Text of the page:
Unless you rank on the first page of Google for commercial search terms or you’ve mastered paid ads (and very few manage that), your online business will live and die by the strength of its mailing list. But how do you go about building mailing lists?

First things things first: mailing lists are nothing new. They exist in the brick and mortar world and predate the internet by many decades. Pre-internet, companies would buy mailing lists. Today, the means of acquiring these lists is a little different but the concept is exactly the same – you hold a database of people interested in your product and target them with relevant marketing. It is hugely valuable, and most business that don’t rely on organic search or paid ads use mailing lists to make money.

The Different Ways To Build Mailing Lists

  • Create valuable gated content
  • Social media
  • Buy them from service providers
  • Create newsletters
  • Strategic partnerships

So, you have a new business. You don’t rank in Google. You don’t have a mailing list. You don’t have any social followers. You don’t have money for paid ads (and even if you did you need organic traffic to know if your conversion rate is enough to offset the cost per click).

So what do you do? Well, the first step is create content. Content that’s valuable to your target clientele is key because they will give you their details to access it. You can disseminate your content via social media, press releases, strategic partners, on your site etc. In reality, the best way to find an audience for your content is on social media – and that’s our starting point. But first let’s take a look at creating content.

Create Valuable Gated Content

Let’s say you sell motorcycle parts. Your target audience ride motorcycles and you can bet they will read content related to motorcycle, particularly motorcycle repair. Articles, videos, podcasts or infographics are excellent ways to get the motorcycle aficionados onto your site and to give you’re their email address. The deal is simple, you create a landing page on your site where the sure must enter their email address (and whatever other details) to access your valuable content.

Landing Page With Gated Content

Your landing page will look something like the below. A pop up appears with copy describing the content, whether it is a PDF guide, video or whatever. The user inputs their name and address, and the site will store the details on your CMS that you can later export, or it will be a plugin that integrates with Mailchimp where it will auto populate into your mailing list.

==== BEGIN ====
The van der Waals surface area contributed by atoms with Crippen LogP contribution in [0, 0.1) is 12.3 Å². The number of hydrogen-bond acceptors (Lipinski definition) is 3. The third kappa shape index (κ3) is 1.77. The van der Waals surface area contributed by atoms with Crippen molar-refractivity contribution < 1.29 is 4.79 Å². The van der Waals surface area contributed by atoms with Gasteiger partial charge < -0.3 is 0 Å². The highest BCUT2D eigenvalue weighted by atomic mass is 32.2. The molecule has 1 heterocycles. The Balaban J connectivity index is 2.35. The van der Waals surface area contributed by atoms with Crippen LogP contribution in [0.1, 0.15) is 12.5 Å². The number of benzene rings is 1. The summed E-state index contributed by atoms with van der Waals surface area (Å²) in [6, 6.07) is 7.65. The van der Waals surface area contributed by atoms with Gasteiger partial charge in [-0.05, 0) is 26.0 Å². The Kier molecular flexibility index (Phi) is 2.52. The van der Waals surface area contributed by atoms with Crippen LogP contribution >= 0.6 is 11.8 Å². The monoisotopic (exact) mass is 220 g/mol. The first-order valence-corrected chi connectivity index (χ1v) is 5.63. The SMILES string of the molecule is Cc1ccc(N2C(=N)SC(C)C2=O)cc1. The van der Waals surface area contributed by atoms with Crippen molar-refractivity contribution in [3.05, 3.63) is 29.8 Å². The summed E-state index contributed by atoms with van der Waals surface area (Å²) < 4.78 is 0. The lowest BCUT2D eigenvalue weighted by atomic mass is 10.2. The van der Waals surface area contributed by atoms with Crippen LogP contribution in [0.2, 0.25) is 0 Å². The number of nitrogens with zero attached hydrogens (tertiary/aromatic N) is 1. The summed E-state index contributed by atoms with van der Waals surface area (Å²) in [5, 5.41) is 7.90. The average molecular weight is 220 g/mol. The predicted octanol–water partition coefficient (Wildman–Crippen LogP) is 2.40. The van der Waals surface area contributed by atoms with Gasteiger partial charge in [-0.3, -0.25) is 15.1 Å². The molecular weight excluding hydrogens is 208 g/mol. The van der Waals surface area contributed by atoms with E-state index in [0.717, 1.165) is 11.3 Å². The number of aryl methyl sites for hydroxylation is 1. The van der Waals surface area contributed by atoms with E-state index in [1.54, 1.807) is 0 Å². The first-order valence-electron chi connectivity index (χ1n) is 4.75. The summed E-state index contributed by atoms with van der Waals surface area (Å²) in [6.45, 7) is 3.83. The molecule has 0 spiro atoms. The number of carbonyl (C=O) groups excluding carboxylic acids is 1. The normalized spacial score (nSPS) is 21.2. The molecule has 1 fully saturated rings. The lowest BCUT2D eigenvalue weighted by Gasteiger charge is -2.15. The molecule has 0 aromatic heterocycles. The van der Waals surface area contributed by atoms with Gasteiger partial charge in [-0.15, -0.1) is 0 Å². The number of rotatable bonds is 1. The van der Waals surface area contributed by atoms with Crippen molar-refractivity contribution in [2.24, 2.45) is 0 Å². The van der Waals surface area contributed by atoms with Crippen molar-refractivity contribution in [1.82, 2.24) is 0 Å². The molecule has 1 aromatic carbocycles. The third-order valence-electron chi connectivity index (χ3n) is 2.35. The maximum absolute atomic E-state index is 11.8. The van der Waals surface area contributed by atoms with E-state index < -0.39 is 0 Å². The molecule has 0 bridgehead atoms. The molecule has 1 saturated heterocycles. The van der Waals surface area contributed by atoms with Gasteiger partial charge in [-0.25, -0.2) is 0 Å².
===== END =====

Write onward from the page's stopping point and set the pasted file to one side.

Screenshot of lead gen content

Gated content that people find valuable is a good way to build a mailing list.

Now, you need to get people to the landing page. And when your site is new and nobody knows who you are, you need to get creative. The best way to get your link in front of people faces is social media. There are no hard and fast rules when it comes to choosing a platform – it all depends on your product, your audience and you simply to have try a few things and see what works.

For example, if I sell business consulting, I am not going to get leads on Instagram. If I sell skateboards, LinkedIn groups aren’t going to help.

YouTube As Lead Generation Tool

For motorcycle products, it would make sense to make video about repairing a motorcycle part (or whatever). Sure you should create a PDF download, but using common sense, it seems more likely that this audience base will YouTube videos than look for something to read.

So you create your video, create a YouTube account and upload it. If people are searching for this kind on content, and you tag it correctly, and it the topic hasn’t been flooded with other videos already, people will find it and watch it.

Now you have two advantage here with YouTube:

  1. You can export subscribers details (it’s a hack but it’s possible).

2) You can include clickable links in the video itself, and you can ask your users to click through to your site, perhaps a landing page where they sign up for newsletter or other gated content.

LinkedIn As Lead Generation Tool

Let me say straight off: I have got more than 10,000 leads out of this alone. And it’s really pretty easy and often overlooked. If you provide professional services, this is likely your bread and butter.

The idea with this kind of content marketing is that you create articles on your site and share the post on your LinkedIn profile, company page or groups. People click the preview and arrive on your site. If they like it they might share it. The real benefit is that by creating content people like on LinkedIn, they might follow you, or if they like or comment, you can connect with them.

And when you connect, you can export their details including email address. A great, albeit long, way of building your connections is by creating a group page relevant to your niche. At first you have to invite people to it.